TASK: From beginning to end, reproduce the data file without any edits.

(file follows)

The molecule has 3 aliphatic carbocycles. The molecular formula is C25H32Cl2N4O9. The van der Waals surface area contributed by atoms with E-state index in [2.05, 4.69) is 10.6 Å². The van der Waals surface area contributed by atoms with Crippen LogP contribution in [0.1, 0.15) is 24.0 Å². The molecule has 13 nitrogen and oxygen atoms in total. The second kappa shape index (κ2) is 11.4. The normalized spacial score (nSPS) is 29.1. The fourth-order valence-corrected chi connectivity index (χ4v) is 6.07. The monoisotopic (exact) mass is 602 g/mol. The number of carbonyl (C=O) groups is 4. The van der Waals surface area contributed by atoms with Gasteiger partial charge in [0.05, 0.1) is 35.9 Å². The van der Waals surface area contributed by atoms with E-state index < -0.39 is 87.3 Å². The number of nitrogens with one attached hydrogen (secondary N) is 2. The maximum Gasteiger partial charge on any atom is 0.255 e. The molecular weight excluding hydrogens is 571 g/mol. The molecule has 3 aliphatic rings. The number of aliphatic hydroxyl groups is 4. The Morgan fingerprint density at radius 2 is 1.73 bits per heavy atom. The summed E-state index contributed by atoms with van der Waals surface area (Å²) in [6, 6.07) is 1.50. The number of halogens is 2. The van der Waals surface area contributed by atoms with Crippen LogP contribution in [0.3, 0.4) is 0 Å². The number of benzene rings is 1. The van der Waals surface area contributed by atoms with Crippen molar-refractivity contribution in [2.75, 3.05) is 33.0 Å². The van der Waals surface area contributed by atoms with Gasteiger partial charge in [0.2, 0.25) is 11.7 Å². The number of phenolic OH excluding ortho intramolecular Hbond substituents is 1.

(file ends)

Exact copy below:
The molecule has 3 aliphatic carbocycles. The molecular formula is C25H32Cl2N4O9. The van der Waals surface area contributed by atoms with E-state index in [2.05, 4.69) is 10.6 Å². The van der Waals surface area contributed by atoms with Crippen LogP contribution in [0.1, 0.15) is 24.0 Å². The molecule has 13 nitrogen and oxygen atoms in total. The second kappa shape index (κ2) is 11.4. The normalized spacial score (nSPS) is 29.1. The fourth-order valence-corrected chi connectivity index (χ4v) is 6.07. The monoisotopic (exact) mass is 602 g/mol. The number of carbonyl (C=O) groups is 4. The van der Waals surface area contributed by atoms with Gasteiger partial charge in [0.05, 0.1) is 35.9 Å². The van der Waals surface area contributed by atoms with E-state index < -0.39 is 87.3 Å². The number of nitrogens with one attached hydrogen (secondary N) is 2. The maximum Gasteiger partial charge on any atom is 0.255 e. The molecular weight excluding hydrogens is 571 g/mol. The molecule has 3 aliphatic rings. The number of aliphatic hydroxyl groups is 4. The Morgan fingerprint density at radius 2 is 1.73 bits per heavy atom. The summed E-state index contributed by atoms with van der Waals surface area (Å²) in [6, 6.07) is 1.50. The number of halogens is 2. The van der Waals surface area contributed by atoms with Crippen LogP contribution in [0.3, 0.4) is 0 Å². The number of benzene rings is 1. The van der Waals surface area contributed by atoms with Crippen molar-refractivity contribution in [2.75, 3.05) is 33.0 Å². The van der Waals surface area contributed by atoms with Gasteiger partial charge in [0.2, 0.25) is 11.7 Å². The number of phenolic OH excluding ortho intramolecular Hbond substituents is 1.